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Thursday, 31 August 1972
Page: 998


Mr WEBB (STIRLING, WESTERN AUSTRALIA) - 1 preface my question to the Minister for Immigration by drawing attention to his statement yesterday - I do not want to misquote him - to the effect that he was issuing instructions that migrants would be accepted only if they had special skills so that their acceptance would not aggravate the unemployment situation. I have not been able yet to check the Hansard report but I think that is what he said. I draw his attention to an advertisement appearing in the United Kingdom Daily Mirror' newspaper of 28th April 1972 which says:

The average earnings of Australians are high: nearly £40 a week. Skilled men are paid the rate for their skill; and as Australia's expanding economy needs many skills, they get a good rate.

What's more, our tax system is designed to encourage hard work.


Mr SPEAKER -Order! The honourable member is giving a great deal of information. 1 suggest that he ask his question.


Mr WEBB - Yes, 1 will. 1 ask: ls it not misleading to use average weekly earnings of $80 a week as an inducement to migrants to come to Australia? Is it not a fact that average weekly earnings include the salaries of managers, members of Parliament, overtime earnings, bonus payments and so on? Would it not be more reasonable to quote in the advertisements the minimum wage or the tradesman's rate? Would not the Minister agree that misleading advertisements, such as this, would be responsible for over 29,000 former settlers returning to their birthplace during 1971 and many others seeking to be repatriated due to unemployment? Are these advertisements still appearing? If so, will he have them amended?


Dr FORBES (BARKER, SOUTH AUSTRALIA) (Minister for Immigration) - I have not seen nor do 1 know anything of the advertisement referred to, except the part the honourable gentleman has read, but from what he has read it appears to be a very good advertisement giving a very good description of the wonderful conditions that have been created in this country by a Liberal-Country Party Government over the last 23 years. Taken as a whole, in my view, it presents an accurate picture of what Australia holds for somebody who has what it takes. Let us not forget that, as part of the advertisement states, it is being addressed to somebody who is prepared to come to Australia to work hard, expend a bit of energy and display a bit of initiative. As the honourable gentleman well knows, every detail cannot be placed in an advertisement. A continuous advertising campaign is being conducted in the United Kingdom and it in general, and I believe in fair terms, represents what Australia has to offer. But relative to the detailed knowledge which a potential migrant has in front of him before he ultimately makes a decision to migrate to Australia, the advertisements are only the start of the process.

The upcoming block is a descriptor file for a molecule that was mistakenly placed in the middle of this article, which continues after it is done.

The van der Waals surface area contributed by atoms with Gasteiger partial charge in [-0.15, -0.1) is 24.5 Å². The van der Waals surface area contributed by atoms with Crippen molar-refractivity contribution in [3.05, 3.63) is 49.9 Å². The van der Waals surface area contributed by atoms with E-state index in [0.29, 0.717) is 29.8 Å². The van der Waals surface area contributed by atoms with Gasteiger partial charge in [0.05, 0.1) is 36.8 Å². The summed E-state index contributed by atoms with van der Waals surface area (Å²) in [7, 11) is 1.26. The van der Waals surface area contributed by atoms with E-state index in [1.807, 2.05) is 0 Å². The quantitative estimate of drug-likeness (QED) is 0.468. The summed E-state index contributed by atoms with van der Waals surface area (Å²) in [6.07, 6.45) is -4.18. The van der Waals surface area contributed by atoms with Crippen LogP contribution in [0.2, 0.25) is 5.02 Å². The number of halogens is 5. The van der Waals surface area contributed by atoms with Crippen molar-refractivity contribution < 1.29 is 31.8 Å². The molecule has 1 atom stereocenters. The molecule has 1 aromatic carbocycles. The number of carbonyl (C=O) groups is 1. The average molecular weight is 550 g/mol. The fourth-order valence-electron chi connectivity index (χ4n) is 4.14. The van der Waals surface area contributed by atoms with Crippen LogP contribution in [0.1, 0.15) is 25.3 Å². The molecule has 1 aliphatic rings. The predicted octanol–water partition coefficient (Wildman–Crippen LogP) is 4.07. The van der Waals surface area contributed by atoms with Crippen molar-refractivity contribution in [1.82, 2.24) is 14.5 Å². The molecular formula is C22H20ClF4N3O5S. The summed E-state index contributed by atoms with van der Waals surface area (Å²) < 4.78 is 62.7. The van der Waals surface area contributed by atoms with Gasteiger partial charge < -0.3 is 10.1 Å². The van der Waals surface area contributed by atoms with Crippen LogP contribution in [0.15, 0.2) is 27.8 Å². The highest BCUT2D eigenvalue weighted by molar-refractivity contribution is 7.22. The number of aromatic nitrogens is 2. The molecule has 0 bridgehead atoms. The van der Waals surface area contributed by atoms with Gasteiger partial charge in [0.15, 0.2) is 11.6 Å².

I would imagine that no person makes a decision to migrate to Australia on the basis of one of those advertisements. After a person reads an advertisement, the next step is for him to see the Australian immigration officers in the United Kingdom to be counselled, to make specific inquiries and to be given literature^ - for example, a pamphlet on wage rates and employment opportunities, which is amended at least 3 or 4 times a year and contains all the information to which the honourable gentleman alluded and which is available to the potential migrant - before even making a decision to apply to come to the country and before coming into contact with a selection officer and a counselling officer who are there to see that the potential migrant has available to him accurate information about current conditions in Australia. If those officers believe that a potential migrant has an unrealistic view of what he is likely to find when he comes to Australia, they tell him so. I make absolutely no apology for what my Department does in this respect in the United Kingdom in the terms of the honourable gentleman's question.







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